When Brazilian President Dilma Rousseff begins her second four-year term on January 1, 2015, she’ll face a very different country to the one that she began governing in 2010. After two terms in office, former President Lula de Silva, also of the Workers’ Party (PT), managed to place his country among the principal emerging global powers, and as the most prosperous and influential country within Latin America.
The challenge before the first woman president of the South American giant is massive. As well as having to deal with enormous economic and financial difficulties, she has to take on the biggest scourge not only of Brazil, but of many emerging and developed countries: corruption.
The rot has set in to such an extent that Rousseff has had to fire ministers from her cabinet, while the judicial system is putting directors of principal Brazilian businesses behind bars, and even the most important firm in the country — state petroleum company Petrobras — is accused of spending millions on bribes to secure contracts. The people have demanded change since fierce street protests began in 2013, initially in response to epic levels of spending on the football World Cup.
After October’s elections the president announced measures which seem to copy those advanced by her main opponent Aécio Neves, a defender of the free market.
To confront the severe economic crisis that has almost brought Brazil to a recession — when four years ago it boasted an annual growth of 7.5% — Rousseff has had to alter her economic policy. As her opponents in the Social Democracy party have suggested, after October’s elections the president announced measures which seem to copy those advanced by her main opponent Aécio Neves, a defender of the free market and against state hand-outs.
Additionally, we now know the name of the man who will almost certainly be Finance Minister, the missing piece in deciding the direction that the Brazilian government will take. The press have tipped Joaquim Levy, a graduate of the University of Chicago who occupies an important position in the country’s second private bank, Bradesco. These early signs haven’t made the progressive power-base of the governing party happy. With the selection of Levy, Rousseff seeks to restore investors’ confidence and reactivate the country’s economic growth.
The second economic battle that Dilma Rousseff will have to fight is against inflation, which, according to several indicators, could reach some 7% this year. This has undermined the spending power of the emerging middle class, who have seen their living standards fall.
The president recently announced cuts to the 2015 budget, which has been hit by low industrial output, a decrease in exports due to a fall in Chinese demand and a decline in the price of primary goods. This combination of factors could endanger several social spending programs that Brazil has carried forward from the Lula period.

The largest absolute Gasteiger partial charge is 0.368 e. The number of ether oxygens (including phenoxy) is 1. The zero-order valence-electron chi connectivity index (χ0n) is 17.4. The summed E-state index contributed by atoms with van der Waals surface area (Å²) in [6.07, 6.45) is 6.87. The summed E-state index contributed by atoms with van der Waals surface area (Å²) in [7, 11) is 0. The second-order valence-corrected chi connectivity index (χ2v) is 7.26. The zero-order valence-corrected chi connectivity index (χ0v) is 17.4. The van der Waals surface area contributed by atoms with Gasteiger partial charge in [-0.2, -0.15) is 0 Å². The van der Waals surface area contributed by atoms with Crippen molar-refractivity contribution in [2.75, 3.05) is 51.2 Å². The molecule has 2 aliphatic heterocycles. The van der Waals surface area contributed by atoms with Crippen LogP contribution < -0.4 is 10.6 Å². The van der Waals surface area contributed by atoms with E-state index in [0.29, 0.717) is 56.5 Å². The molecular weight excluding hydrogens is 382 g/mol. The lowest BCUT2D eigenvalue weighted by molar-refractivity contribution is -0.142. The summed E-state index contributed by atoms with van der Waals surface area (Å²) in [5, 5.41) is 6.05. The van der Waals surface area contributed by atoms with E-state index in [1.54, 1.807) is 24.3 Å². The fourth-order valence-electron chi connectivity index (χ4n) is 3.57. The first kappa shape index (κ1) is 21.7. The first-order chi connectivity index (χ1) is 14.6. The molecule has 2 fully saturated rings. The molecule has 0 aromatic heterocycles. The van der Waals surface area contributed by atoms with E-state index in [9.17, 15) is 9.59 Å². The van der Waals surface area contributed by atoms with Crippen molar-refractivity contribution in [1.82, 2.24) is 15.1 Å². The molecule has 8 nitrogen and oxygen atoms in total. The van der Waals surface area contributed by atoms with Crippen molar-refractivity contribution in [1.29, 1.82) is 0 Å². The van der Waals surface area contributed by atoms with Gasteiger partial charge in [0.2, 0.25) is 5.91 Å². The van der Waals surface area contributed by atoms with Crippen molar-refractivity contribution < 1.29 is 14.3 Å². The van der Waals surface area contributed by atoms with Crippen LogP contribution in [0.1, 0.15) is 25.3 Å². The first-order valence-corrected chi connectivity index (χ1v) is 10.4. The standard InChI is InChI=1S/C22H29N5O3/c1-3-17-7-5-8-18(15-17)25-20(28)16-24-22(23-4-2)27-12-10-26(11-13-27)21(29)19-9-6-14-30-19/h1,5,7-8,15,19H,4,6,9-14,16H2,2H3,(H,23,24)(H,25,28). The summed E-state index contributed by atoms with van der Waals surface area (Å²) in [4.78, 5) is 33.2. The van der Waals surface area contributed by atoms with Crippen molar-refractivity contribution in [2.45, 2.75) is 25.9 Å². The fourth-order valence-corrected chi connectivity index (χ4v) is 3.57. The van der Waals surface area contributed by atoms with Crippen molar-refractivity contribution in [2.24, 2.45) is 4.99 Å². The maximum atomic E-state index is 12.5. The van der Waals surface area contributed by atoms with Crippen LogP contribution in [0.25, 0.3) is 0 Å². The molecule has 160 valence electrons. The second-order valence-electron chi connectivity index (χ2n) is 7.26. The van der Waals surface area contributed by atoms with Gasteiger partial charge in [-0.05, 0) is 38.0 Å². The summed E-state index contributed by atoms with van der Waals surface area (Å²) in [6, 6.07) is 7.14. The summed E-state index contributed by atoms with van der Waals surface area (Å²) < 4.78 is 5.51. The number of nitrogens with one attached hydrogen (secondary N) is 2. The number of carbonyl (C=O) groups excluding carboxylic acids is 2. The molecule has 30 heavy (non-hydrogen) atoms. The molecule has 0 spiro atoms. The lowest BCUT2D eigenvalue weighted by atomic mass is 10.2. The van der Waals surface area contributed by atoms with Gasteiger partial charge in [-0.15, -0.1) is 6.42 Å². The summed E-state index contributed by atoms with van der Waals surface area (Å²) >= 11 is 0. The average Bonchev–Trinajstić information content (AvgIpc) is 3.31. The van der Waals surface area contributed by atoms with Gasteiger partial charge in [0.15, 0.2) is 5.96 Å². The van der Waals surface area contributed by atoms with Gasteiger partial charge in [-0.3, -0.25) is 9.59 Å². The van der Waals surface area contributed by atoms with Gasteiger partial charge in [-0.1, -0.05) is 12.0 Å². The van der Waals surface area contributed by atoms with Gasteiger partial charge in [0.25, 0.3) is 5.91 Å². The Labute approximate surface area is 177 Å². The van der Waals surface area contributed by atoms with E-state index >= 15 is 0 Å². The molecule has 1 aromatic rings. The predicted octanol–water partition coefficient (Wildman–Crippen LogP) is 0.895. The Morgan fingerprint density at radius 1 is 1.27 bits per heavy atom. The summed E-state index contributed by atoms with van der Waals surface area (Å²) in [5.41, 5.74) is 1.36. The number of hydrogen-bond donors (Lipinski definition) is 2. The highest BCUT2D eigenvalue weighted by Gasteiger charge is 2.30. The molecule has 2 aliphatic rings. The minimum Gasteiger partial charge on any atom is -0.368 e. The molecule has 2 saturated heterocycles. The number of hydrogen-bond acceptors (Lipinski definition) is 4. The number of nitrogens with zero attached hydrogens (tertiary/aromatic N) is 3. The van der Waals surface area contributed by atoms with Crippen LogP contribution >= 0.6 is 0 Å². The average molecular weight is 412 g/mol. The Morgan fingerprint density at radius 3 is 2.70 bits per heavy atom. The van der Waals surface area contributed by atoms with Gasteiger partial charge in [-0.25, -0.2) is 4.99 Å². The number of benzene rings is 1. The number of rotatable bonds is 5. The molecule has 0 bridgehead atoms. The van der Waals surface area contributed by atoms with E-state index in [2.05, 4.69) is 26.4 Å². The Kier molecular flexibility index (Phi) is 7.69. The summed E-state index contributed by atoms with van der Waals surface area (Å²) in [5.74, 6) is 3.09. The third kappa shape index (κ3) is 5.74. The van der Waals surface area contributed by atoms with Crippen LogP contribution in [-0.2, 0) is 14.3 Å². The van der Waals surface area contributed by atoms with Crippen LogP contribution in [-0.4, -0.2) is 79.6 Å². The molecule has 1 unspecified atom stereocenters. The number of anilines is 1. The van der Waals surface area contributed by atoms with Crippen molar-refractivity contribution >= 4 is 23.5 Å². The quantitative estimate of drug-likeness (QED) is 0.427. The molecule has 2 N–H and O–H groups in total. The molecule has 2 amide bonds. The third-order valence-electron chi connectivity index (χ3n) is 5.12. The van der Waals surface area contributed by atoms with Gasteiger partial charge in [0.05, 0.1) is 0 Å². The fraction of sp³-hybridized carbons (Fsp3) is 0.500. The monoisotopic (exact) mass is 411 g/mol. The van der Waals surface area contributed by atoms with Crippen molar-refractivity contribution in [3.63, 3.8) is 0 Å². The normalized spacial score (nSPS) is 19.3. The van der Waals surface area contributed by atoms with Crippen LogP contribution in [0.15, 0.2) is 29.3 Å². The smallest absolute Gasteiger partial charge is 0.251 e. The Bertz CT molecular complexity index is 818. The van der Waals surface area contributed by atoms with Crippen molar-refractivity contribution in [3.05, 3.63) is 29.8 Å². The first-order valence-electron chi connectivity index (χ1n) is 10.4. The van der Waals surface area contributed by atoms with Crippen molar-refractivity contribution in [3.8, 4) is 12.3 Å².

On the international level, huge changes in Brazil’s relationship with other countries are unlikely. In Latin America, everything suggests that the friendships begun with Venezuela, Argentina, Cuba, Nicaragua, and others will continue on the same course begun by Lula da Silva and maintained by Rousseff during her first term. Brazil’s support of groups working for regional integration will also be maintained, such as the Southern Common Market (Mercosur), the Community of Latin American and Caribbean States (Celac) and the Union of South American Nations (Unasur).
With the government of Nicolás Maduro in Venezuela, submerged in an unprecedented crisis and criticized globally for serious human rights violations, the Brazilian government will continue its special relationship — the leftist wing of the PT will continue to dominate foreign relations — although this will be more cautious and moderate.
Rousseff will have to resolve Brazil’s deteriorating economic and financial situation and tackle corruption within her government.
This explains, for example, the strong reaction in November to an unannounced trip made to Brazil by Venezuela’s former Foreign Minister and current Minister for Communes and Social Movements Elías Jaua in 2011. Foreign Minister Luis Alberto Figueredo demanded an explanation in strong terms, saying that “what occurred could be seen and interpreted as an interference in Brazil’s internal affairs.”
Despite this, Jaua managed to sign in October a series of agreements on productivity training and development between the Venezuelan government and the Landless Workers’ Movement of Brazil (MST) in Guararema, San Pablo State.
Nor is a closer relationship likely to be possible with the United States, despite the diplomatic congratulations offered by President Barack Obama to Rousseff after her re-election. Relations have been permanently soured by the revelations of Edward Snowden concerning the massive espionage operations of the US National Security Agency, even while the US Department of State hails Brazil as its eighth biggest commercial partner, and points to the US as the second biggest destination of Brazilian exports.
The president has too many problems to contend with to open new fronts on international cooperation. Rousseff will have to resolve Brazil’s deteriorating economic and financial situation, and tackle corruption within her government, if she wants a graceful exit from her second term. She won’t find it easy.